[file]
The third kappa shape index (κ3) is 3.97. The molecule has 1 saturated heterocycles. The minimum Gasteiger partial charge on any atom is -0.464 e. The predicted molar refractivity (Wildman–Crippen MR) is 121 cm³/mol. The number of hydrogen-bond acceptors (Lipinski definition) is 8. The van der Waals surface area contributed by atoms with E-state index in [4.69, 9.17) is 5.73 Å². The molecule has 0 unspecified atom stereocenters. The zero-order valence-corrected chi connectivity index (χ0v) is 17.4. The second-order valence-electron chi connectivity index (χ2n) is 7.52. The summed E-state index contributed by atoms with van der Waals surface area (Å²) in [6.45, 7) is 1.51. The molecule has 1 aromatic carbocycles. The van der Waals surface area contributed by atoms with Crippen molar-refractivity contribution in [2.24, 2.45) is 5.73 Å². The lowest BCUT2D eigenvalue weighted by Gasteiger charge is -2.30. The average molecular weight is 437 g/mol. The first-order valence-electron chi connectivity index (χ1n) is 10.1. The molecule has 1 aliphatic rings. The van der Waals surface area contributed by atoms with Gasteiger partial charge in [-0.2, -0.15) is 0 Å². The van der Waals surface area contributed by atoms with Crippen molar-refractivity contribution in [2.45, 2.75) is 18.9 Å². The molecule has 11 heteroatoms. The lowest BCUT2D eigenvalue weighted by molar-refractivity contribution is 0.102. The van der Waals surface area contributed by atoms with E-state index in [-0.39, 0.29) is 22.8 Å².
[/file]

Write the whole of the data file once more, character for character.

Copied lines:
The third kappa shape index (κ3) is 3.97. The molecule has 1 saturated heterocycles. The minimum Gasteiger partial charge on any atom is -0.464 e. The predicted molar refractivity (Wildman–Crippen MR) is 121 cm³/mol. The number of hydrogen-bond acceptors (Lipinski definition) is 8. The van der Waals surface area contributed by atoms with E-state index in [4.69, 9.17) is 5.73 Å². The molecule has 0 unspecified atom stereocenters. The zero-order valence-corrected chi connectivity index (χ0v) is 17.4. The second-order valence-electron chi connectivity index (χ2n) is 7.52. The summed E-state index contributed by atoms with van der Waals surface area (Å²) in [6.45, 7) is 1.51. The molecule has 1 aromatic carbocycles. The van der Waals surface area contributed by atoms with Crippen molar-refractivity contribution in [2.24, 2.45) is 5.73 Å². The lowest BCUT2D eigenvalue weighted by Gasteiger charge is -2.30. The average molecular weight is 437 g/mol. The first-order valence-electron chi connectivity index (χ1n) is 10.1. The molecule has 1 aliphatic rings. The van der Waals surface area contributed by atoms with Gasteiger partial charge in [-0.2, -0.15) is 0 Å². The van der Waals surface area contributed by atoms with Crippen molar-refractivity contribution in [2.45, 2.75) is 18.9 Å². The molecule has 11 heteroatoms. The lowest BCUT2D eigenvalue weighted by molar-refractivity contribution is 0.102. The van der Waals surface area contributed by atoms with E-state index in [-0.39, 0.29) is 22.8 Å².